In a market utterly engulfed with mindless remakes, reboots, prequels and sequels, surely everyone – regardless of age, gender or preference – would like to witness, experience and ultimately remember, something original; something pure and untainted.


Sure, Bird and co-writer Damon Lindelof’s film borrows its title from a Walt Disney World attraction, but besides this, audiences are welcomed into an environment intrinsically designed and nurtured by the duo’s combined imagination. We embark on a journey across space and time whilst remaining wholly grounded by the brilliantly complex and humane characters who populate the frame, and personally investigate alongside them as we progress through the bread-crumb layered narrative which smartly unlocks like a Pandora’s Box.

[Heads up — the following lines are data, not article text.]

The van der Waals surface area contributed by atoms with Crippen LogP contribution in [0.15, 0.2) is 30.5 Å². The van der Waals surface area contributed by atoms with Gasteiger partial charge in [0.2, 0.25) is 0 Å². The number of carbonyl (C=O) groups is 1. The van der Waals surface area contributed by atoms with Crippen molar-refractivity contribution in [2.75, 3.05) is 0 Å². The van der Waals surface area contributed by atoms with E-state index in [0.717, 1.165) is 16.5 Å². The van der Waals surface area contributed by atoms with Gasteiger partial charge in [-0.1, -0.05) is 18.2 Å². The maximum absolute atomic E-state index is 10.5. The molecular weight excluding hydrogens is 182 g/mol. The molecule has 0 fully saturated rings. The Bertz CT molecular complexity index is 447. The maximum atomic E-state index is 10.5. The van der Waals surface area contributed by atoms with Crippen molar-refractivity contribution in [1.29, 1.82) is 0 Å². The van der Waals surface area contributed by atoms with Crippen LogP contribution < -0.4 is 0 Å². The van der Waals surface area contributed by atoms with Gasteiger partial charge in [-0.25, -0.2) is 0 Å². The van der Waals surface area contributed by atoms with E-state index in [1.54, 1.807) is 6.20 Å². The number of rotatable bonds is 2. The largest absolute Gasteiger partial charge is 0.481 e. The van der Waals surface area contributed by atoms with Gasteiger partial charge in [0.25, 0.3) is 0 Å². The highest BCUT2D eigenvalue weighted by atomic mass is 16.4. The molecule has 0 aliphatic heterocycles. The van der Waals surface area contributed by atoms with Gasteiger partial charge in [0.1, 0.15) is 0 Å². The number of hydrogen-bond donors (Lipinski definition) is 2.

When we reside within the eponymous location, Bird’s visual spirit soars as high as young Frank Walker strapped to his jetpack. Elegantly gliding through the network of skyscrapers, whizzing past rocket ships and twisted wires, his camera allows the screen to be utterly swallowed by futuristic wonder.

Everything is meticulously designed and framed; ensuring it can all be experienced and admired whilst keeping the primary focus on character and plot progression. This couldn’t be more true of the extended sequence in which Casey Newton (the sublime Britt Robertson) squeezes the transporting ‘T’ pin and relishes in all the beguiling oddity laid before her.